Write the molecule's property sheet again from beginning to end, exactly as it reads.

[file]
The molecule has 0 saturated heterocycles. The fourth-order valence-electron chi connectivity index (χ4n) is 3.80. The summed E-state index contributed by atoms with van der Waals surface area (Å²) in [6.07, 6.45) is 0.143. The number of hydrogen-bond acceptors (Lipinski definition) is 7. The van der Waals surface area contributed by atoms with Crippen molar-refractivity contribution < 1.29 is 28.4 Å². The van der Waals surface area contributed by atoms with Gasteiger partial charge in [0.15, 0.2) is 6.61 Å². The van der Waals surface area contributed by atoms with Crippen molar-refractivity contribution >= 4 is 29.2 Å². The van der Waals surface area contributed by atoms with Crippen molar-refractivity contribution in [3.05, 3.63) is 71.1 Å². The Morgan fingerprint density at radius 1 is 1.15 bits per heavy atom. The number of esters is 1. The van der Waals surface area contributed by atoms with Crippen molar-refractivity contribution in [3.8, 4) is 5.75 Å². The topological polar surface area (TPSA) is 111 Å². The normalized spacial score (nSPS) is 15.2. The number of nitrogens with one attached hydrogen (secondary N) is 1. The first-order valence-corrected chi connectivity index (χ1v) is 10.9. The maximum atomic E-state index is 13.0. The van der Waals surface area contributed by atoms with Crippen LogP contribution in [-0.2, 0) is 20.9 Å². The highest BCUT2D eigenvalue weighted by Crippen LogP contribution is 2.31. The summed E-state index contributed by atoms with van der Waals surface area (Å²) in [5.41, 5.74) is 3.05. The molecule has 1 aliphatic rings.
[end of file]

The molecule has 0 saturated heterocycles. The fourth-order valence-electron chi connectivity index (χ4n) is 3.80. The summed E-state index contributed by atoms with van der Waals surface area (Å²) in [6.07, 6.45) is 0.143. The number of hydrogen-bond acceptors (Lipinski definition) is 7. The van der Waals surface area contributed by atoms with Crippen molar-refractivity contribution < 1.29 is 28.4 Å². The van der Waals surface area contributed by atoms with Gasteiger partial charge in [0.15, 0.2) is 6.61 Å². The van der Waals surface area contributed by atoms with Crippen molar-refractivity contribution >= 4 is 29.2 Å². The van der Waals surface area contributed by atoms with Crippen molar-refractivity contribution in [3.05, 3.63) is 71.1 Å². The Morgan fingerprint density at radius 1 is 1.15 bits per heavy atom. The number of esters is 1. The van der Waals surface area contributed by atoms with Crippen molar-refractivity contribution in [3.8, 4) is 5.75 Å². The topological polar surface area (TPSA) is 111 Å². The normalized spacial score (nSPS) is 15.2. The number of nitrogens with one attached hydrogen (secondary N) is 1. The first-order valence-corrected chi connectivity index (χ1v) is 10.9. The maximum atomic E-state index is 13.0. The van der Waals surface area contributed by atoms with Crippen LogP contribution in [-0.2, 0) is 20.9 Å². The highest BCUT2D eigenvalue weighted by Crippen LogP contribution is 2.31. The summed E-state index contributed by atoms with van der Waals surface area (Å²) in [5.41, 5.74) is 3.05. The molecule has 1 aliphatic rings.